At Mental Health Awareness Week, Lee Johnson spoke to Sky Sports News about the challenges he has faced since leaving Sunderland in January.
During his time at Sunderland, Johnson won the Papa John Cup and reached third place in the Football League One.
Tell Sky Sports News: “I think everyone goes through different stages of mental health. But I have a great desire and pleasure in my training, such a love for the game, which is worse than not participating.
“I used to manage like hordes of 50-60 people and now I can’t even manage the remote at home.
“I feel very privileged to have had the privilege of coaching what I consider to be a creative club in the country, a great football club with great people and a huge fan base. They are progressing 30 – 40,000 in League One on a regular basis.”
As a player, Johnson has appeared for several clubs in the Football League. Since retiring in 2013, the former midfielder has followed in his father’s footsteps and chose management.
During nine years, Johnson coached Oldham, Barnsley, Bristol City and Sunderland. For the first time in 24 years, the former player-turned-coach has been given time to take a break from the game.
“I think the main characteristic of managers — the hardest thing in the world to do, is to find space to grow, to think, to look from 10,000 feet to what you’ve been doing well, but also to have that balance in life.
“You don’t actually realize how fast you’re moving until you’re back and away from it,” he said. Sky Sports News.
Although he has officially been in the game for 24 years, some would say it was longer, as professional football runs in the Johnson family. His father, Gary Johnson, also played and managed within the Football League.
The two share similar career paths. Both are retired midfielders turned managers who have played and coached multiple teams in the Football League.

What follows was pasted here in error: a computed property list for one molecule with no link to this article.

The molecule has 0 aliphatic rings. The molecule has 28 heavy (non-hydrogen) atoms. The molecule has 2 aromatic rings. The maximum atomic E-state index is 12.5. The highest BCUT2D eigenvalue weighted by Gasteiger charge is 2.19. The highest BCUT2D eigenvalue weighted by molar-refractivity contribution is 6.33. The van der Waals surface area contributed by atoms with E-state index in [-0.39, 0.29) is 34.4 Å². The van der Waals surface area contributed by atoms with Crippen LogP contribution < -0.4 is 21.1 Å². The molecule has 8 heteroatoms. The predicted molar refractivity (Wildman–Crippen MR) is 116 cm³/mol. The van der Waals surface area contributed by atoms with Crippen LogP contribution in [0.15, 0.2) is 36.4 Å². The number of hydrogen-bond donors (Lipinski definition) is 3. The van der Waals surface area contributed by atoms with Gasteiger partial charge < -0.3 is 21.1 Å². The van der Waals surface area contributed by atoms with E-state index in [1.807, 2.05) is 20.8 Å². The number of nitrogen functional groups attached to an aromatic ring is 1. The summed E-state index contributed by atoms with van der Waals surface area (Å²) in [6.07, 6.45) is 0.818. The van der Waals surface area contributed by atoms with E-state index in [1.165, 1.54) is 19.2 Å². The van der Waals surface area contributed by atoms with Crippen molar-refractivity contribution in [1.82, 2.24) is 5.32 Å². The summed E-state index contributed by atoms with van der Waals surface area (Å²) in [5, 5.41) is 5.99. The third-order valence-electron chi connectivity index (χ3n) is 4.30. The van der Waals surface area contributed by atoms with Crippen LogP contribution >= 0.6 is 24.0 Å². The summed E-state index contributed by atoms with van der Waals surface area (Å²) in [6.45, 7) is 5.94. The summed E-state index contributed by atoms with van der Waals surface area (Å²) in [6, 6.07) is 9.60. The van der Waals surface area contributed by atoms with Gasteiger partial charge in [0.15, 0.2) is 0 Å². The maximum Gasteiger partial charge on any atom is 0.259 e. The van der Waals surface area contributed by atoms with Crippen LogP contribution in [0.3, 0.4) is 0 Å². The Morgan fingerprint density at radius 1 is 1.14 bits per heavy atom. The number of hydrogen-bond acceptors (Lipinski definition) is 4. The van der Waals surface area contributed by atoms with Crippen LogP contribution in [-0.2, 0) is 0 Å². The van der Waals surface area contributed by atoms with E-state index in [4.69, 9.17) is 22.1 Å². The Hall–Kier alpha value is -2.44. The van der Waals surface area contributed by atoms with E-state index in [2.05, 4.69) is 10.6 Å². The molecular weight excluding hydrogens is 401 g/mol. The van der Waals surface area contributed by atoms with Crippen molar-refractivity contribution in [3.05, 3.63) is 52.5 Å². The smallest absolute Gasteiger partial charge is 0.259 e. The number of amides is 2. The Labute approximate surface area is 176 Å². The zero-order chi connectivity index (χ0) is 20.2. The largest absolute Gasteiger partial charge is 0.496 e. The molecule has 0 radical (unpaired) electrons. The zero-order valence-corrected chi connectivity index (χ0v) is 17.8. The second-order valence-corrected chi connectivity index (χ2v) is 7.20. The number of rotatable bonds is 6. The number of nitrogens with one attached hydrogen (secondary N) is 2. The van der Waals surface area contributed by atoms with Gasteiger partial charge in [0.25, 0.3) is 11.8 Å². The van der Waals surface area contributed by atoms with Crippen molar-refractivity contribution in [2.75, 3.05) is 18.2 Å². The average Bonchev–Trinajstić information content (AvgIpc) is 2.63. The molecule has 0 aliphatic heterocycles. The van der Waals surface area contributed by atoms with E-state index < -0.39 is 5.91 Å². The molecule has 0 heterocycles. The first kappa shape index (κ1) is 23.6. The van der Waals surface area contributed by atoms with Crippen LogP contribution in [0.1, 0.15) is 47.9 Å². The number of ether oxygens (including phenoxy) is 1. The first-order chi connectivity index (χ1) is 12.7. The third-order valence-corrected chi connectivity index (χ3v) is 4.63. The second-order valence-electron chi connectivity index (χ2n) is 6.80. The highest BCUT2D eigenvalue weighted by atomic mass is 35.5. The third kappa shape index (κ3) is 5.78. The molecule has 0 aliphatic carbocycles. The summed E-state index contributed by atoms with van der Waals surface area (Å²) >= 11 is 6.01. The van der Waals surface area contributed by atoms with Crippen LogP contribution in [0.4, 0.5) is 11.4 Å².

Lee Johnson played with his father during periods of his career at Yeovil Town and Bristol City – teams he eventually went on to become manager of.
He pondered the losses his family had taken with his father as head coach. The fluctuation of job security is not a feature to forget. Instead, he uses it to gain experience.
He said, “Early in our lives and certainly in my younger years, it was sometimes like my dad [Gary] Get the sack today, shall we eat?
“During his days at Cambridge United, before that, even in Newmarket Town. I think you’re learning to build that second hand resilience. Now you’re in the coal yard effectively as a manager.”
Family is always on the mind of the former Sunderland manager. Lee Johnson constantly emphasizes his personal experiences growing up in a football home Sky Sports News The importance that his work-life balance plays on his mental health.
As a manager between jobs, Johnson understands the value of this time away from the game. He uses it to strengthen relations with close family and not to miss important milestones in their life.
“I think the first thing is actually investing a little bit of emotional capital in the family. You know, it’s eating up the manager job. My daughter is approaching 14.”
“Effectively for 15 months, you know, 7:00 to 11:00 at night and squeeze it really hard. So the first thing is to strike that balance to make sure the family has enough time.”
What does the future hold? Johnson clearly wants to return to the administration. But this will come after a period of adjustment and a better work-life balance.
If you are affected by mental health issues or would like to speak up, please contact the Samaritans on their toll-free helpline 116123, or Visit the site.